Novak Djokovic has had his entry visa to Australia cancelled for a second time after the Immigration Minister Alex Hawke enacted his powers under the Migrations Act to overrule an earlier court judgement.
The decision raises the prospect of a second court battle by the Serbian tennis star to be allowed to stay and bid for a record 21st Grand Slam title at the Australian Open, but time is running out with the tournament starting on Monday.
Djokovic, 34, has been embroiled in a legal and political storm since arriving in Melbourne last Thursday, when he was denied entry and had his visa cancelled after the Australia Border Force deemed evidence of his medical exemption against Covid-19 vaccination insufficient.
After spending four days in an immigration detention centre, the world No 1 won his appeal after the court quashed the revocation and has since been practicing at Melbourne Park ahead of his Australian Open title defence.
However, the Australian government made it clear it would still consider revoking Djokovic's visa, and on Friday, Hawke used his broad discretionary powers under Australia's Migration Act.
"Today I exercised my power under section 133C(3) of the Migration Act to cancel the visa held by Mr Novak Djokovic on health and good order grounds, on the basis that it was in the public interest to do so," he said in a statement.
The government "is firmly committed to protecting Australia's borders, particularly in relation to the Covid-19 pandemic," Hawke said.
He said he had "carefully considered" information from Djokovic, the Department of Home Affairs and the Australian Border Force.
Under the section of the Migration Act which the minister used to exercise his power to cancel the visa, Djokovic would not be able to secure a visa to come to Australia for three years, except in compelling circumstances that affect Australia's interest.
Djokovic flew into Australia on January 5 claiming a vaccine exemption because of a positive PCR test result on December 16. Border agents rejected his exemption, saying a recent infection was an insufficient reason, tore up his visa and placed him in a detention centre.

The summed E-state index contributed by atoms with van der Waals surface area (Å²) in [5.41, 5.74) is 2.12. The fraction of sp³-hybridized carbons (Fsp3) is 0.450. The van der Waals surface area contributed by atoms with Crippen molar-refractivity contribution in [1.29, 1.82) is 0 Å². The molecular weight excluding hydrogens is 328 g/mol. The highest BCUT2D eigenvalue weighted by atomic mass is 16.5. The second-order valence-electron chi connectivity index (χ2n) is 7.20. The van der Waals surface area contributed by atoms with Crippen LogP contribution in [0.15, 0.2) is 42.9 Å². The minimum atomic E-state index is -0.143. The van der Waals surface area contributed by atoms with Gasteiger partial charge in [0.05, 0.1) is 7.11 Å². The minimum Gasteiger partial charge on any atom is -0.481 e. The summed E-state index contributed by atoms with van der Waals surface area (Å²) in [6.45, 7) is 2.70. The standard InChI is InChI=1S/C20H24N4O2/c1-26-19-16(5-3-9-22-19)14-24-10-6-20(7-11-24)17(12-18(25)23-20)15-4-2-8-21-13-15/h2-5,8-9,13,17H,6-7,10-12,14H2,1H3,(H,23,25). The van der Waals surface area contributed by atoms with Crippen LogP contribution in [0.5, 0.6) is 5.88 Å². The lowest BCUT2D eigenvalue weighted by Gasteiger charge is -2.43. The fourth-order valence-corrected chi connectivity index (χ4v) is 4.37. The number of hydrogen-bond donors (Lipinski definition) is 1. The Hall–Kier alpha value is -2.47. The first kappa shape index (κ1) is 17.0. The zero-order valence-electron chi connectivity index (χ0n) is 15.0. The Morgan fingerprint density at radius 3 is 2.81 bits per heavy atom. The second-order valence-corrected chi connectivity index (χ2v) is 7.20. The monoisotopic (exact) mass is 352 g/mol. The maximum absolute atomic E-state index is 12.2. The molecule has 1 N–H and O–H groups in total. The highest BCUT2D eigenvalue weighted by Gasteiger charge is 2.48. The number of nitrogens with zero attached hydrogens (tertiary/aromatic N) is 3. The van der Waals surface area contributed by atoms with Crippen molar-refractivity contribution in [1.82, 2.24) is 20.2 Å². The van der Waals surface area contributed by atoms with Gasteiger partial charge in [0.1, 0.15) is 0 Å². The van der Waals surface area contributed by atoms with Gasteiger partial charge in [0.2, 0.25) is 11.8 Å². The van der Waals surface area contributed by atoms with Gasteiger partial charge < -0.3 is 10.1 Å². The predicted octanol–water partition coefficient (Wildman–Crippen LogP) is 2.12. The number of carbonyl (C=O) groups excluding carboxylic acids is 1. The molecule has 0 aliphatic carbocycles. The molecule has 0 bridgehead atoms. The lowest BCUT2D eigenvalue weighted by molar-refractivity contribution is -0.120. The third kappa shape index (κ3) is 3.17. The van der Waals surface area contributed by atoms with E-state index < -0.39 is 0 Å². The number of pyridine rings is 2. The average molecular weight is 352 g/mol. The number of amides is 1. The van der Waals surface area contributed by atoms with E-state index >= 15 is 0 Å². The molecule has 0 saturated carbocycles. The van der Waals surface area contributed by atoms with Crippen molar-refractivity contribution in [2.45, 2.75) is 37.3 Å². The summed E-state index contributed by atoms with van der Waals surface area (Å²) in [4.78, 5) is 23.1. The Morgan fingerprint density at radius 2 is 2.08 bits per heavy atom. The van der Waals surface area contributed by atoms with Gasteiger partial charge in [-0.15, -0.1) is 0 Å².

Following the court's overruling which allowed his entry into Australia, it was revealed that Djokovic was photographed attending public events - including one with dozens of children - in the days following his positive Covid-19 result. He also kept an interview appointment with French media outlet L'Equipe even when he knew he was positive.
Additionally, it has been shown that Djokovic provided incorrect information on his visa documents, which stated he had not travelled to another country for 14 days prior to his arrival in Melbourne, when in fact he had travelled from Serbia to Spain.
Djokovic sought to explain the issues in a statement posted on social media, while insisting the incorrect information was an "administrative mistake" by his agent.
The saga has caused outrage on both sides and ignited a diplomatic storm, with Morrison - seeking re-election later this year - keen to appear firm on entry rules as Australia battles an Omicron outbreak. "Rules are rules", the prime minister has said, while a recent poll by the News Corp media group found that 83 per cent favoured the government trying to deport Djokovic.
On the other side of the debate, hundreds of Djokovic fans have held protests in Melbourne in support of the nine-time Australian Open champion, and Serbian prime minister Ana Brnabic said the country would “stand by Novak” and claimed he had been “treated differently” to other players who were allowed to enter Australia.